The advertisements in Indian media are in a horrible condition. This is a portion, which requires immediate attention of media planners. Even the women activists also seldomly react to the advertisement campaign that is grossly insulting the dignity of women in different ways. In most of the advertisements in Indian media be it newspapers, or magazines, T.V. channels or otherwise, one finds that an essential ingredient is women. There is an advertisement of a premium whisky that shows one man is taking first sip of that particular whisky and the lady sitting in front him appears to be loosing some inches of her dress after every drink the process goes on up to three drinks. After three sips of the drink he finds that the breasts of the previously over-clad lady have become quite visible and half clad and his own shirt has slipped from his shoulders. And the voice smurs- Kuchh Bhi Ho Sakta Hai (Anything can happen). In one advertisement of an after-shave lotion, a man comes our after shaving and using the particular lotion and the young girls in the vicinity start following him seductively. In one advertisement of a bike one individual is shown as moving hand on the body of the bike and the image of a semi-nude lady props up instead of the bike. In one advertisement of a deodrant spray young two-piece bikni clad females start flocking the man who has used that spray recently. In another advertisement two girls are using the telescope to watch, admire and get fainted out of infatuation by looking at the man wearing only a particular brand of underwear. Another advertisement of an underwear shows a young man kissed in almost every party of his body by the infatuated young girls in the ladies toilet. These are only some of the examples prevalent in our media these days. The depiction of women in these and other advertisement is actually

insult to the women in general but we are used to enjoy them with little concern about the female respect and dignity, which used to be the salient feature of our ancient tradition. The advertisements in the hoardings, posters and wall writings etc. are no less offending. Although the Press Council of India has clear guidelines on the way the media should report on an depict women, there is a lot of controversy regarding this and many newspapers are not clear in their own guidelines while tackling such sensitive issues. The fact that crime briefs are reported as simple events mostly unaccompanied by any analysis conveys a sense of media apathy and indicates the inherent belief that violence against women is a daily feature of life and does not require analysis. Some part of the blame can be attributed to the system of education has played a central role in moulding the process and patterns of uneven development and disenfranchisement in post colonial India. At the societal level, English-medium education has played a critical role in producing a modernized techno managerial elite that continues to have disproportionate influence in shaping the discursive terrain of development and thereby policies and programmes that affect the social fabric of the country. Less visibly, English medium education widens, social fractures in Indian society by creating and reinforcing a social, cultural, economic, and discursive divide between the English educated and the majority. The consequences of allowing globalization to continue uncontrolled are hard to predict but would certainly include massive and irreversible damage to the cultural ethos of developing countries by spreading unrestricted westernization. The question is how to turn the media into an effective tool for promoting constructive change and faithfully representing the multiple roles of the women today as achiever both at home and in the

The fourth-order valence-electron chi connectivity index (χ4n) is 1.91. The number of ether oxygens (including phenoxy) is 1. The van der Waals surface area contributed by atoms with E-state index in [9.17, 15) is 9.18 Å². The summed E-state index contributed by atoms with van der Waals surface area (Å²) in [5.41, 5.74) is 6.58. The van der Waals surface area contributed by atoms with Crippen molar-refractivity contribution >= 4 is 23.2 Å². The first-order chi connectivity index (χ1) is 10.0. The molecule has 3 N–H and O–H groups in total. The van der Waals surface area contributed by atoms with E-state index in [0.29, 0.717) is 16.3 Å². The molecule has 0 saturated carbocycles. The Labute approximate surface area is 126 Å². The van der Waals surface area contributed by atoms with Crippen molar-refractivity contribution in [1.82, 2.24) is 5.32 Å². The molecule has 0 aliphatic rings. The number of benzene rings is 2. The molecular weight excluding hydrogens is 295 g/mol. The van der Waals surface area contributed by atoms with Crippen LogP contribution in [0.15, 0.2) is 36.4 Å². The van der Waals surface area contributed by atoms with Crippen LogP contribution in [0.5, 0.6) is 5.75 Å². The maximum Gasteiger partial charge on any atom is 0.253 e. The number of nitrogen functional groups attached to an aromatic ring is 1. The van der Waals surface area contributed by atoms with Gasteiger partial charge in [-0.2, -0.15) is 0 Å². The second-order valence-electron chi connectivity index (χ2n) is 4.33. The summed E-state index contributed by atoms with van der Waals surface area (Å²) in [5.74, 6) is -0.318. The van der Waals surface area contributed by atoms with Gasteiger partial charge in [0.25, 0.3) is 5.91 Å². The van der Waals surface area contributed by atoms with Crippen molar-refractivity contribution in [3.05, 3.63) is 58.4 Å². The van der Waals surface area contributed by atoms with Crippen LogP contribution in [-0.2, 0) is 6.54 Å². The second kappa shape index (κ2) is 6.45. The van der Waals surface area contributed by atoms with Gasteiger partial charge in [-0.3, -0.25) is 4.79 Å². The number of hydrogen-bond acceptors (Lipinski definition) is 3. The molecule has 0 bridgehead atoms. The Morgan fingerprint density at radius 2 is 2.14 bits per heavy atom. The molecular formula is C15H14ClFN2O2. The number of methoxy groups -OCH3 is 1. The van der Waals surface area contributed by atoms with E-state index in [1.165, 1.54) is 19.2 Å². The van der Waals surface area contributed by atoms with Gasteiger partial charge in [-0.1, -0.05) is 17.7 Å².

labour force. This scenario may lead anyone to comprehend a totally un-Indian view of Indian with big heart keeping in mind the requirements of present day modernization as well as the needs of reinforcement of Indian cultural ethos. This, only, can help solve many of present day our socio-political problems, as these are simple outcomes of misconception of grand old Indian Society by our policy planners.

Note: (An earlier version of this paper was presented in 2nd International Conference on Women and Politics in Asia at Colombo (Sri Lanka) during 19-20 November 2004.) References:1.Barbara Stallings, Globalization and Liberalization: A View from the Developing Countries- UN Economic Commission for Latin Aneries and the Caribbean. 2. BN Ahuja & Shakti Batra Mass Communications with Special Reference to Indian Conditions, Varma Brothers, New Delhi, 1978,pp.259-273. 3.David Faust &Richa Nagar Politics of Development in Post Colonial India-,

Epw 2878 Vol XXXVI, No 30, July 28-Aug 30, 2001 4. Keval J Kumar Mass Communication in India, Jaico, Bombay, 1981, pp.140-143. 5. Nintin Jugran Bahuguna Women as Stereotypes -, Vidura, Vol. 34 No-2, April-June 1997 6.Nintin Jugran Bahuguna Media On Womens Issues-, Vidura, Vol. 36 No-4,Oct_Dec- 1999 7.Rosenau James. N. The Complexities and Contradictions of Globalization Current History. Vol. 96 No. 613, p.360.